Seventh-graders explore DNA, diseases, forensics at Montgomery County life sciences event

Seventgh-graders use pipettes and other tools in the Johns Hopkins Wet Lab

Image credit: Carlo Pizarro

About 400 seventh-graders from two Montgomery County middle schools examined brains, extracted DNA from strawberries, removed bones from owl pellets, learned about epidemiology, and tried their hands at forensics during the seventh annual Frontiers in Science & Medicine Day at the Shady Grove Life Sciences Center.

A seventh-grader practices using a pipette in the JHU Wet Lab

Image credit: CARLO PIZARRO

The collaborative event brings together Johns Hopkins University Montgomery County Campus and several organizations in the neighborhood to introduce seventh-graders to careers in science and medicine.

Students spent part of the day at Johns Hopkins, where they participated in hands-on science and medicine activities run by local science research organizations, museums, and colleges. They spent the other part of the day visiting a local laboratory or hospital so they could experience what doctors and scientists do each day.

The Johns Hopkins University Center for Biotechnology Education ran two lab tours on campus. In one, students in the wet lab learned how DNA is used in forensics as they conducted experiments to help identify who ate cat food in a mock scenario. In another, students learned about epidemiology and infectious diseases as they tracked the spread of a zombie virus at a mock carnival.

Biotech students pursuing master's degrees also ran several hands-on activities, including the strawberry DNA extraction and the owl pellet examination. Approximately a dozen biotech students volunteered their time to work with the younger cohort.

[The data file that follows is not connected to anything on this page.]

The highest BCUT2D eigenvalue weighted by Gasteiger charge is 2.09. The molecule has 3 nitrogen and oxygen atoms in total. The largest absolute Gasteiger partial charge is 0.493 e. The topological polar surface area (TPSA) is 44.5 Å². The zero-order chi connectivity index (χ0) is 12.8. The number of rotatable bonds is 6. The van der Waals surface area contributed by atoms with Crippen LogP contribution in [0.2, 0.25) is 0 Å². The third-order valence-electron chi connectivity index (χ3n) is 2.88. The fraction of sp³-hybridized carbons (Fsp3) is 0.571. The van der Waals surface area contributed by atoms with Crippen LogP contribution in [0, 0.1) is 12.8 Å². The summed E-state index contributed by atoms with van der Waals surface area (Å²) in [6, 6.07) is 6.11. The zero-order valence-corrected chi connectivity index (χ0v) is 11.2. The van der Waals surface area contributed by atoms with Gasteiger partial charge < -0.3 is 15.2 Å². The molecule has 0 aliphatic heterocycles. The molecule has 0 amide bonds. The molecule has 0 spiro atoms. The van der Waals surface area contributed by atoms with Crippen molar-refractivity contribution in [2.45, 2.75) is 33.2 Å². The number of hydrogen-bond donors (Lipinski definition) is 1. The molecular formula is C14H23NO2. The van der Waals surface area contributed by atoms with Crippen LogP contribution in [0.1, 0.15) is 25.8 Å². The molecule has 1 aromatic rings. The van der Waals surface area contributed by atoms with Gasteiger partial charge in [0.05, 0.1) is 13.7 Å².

"The Frontiers in Science & Medicine event is an opportunity for our graduate students to share their passion for science with middle schoolers," said Kris Obom, director of the Center for Biotechnology Education and program director for Bioinformatics and Biotechnology. "Our students volunteer their time to teach the next generation of scientists. This near-peer mentoring is beneficial for both the middle-schoolers and our graduate students."

The lessons learned during Frontiers relate directly to the genetics unit under way in seventh-grade science classrooms in Montgomery County Public Schools.

Lab tours were held at Adventist Healthcare Shady Grove Medical Center, BioReliance, Blanchette Rockefeller Neurosciences Institute, Institute for Bioscience & Biotechnology Research, Johns Hopkins University Wet Lab, National Center for Advancing Translational Sciences Chemical Genomics Center, Sanaria, University of Maryland School of Nursing, and University of Maryland School of Pharmacy.

Other participants in the event were the Universities at Shady Grove, MDBio Foundation, Rockville Science Center, Montgomery College, J. Craig Venter Institute, Salisbury University, TruBios, Vaxin, and MedImmune.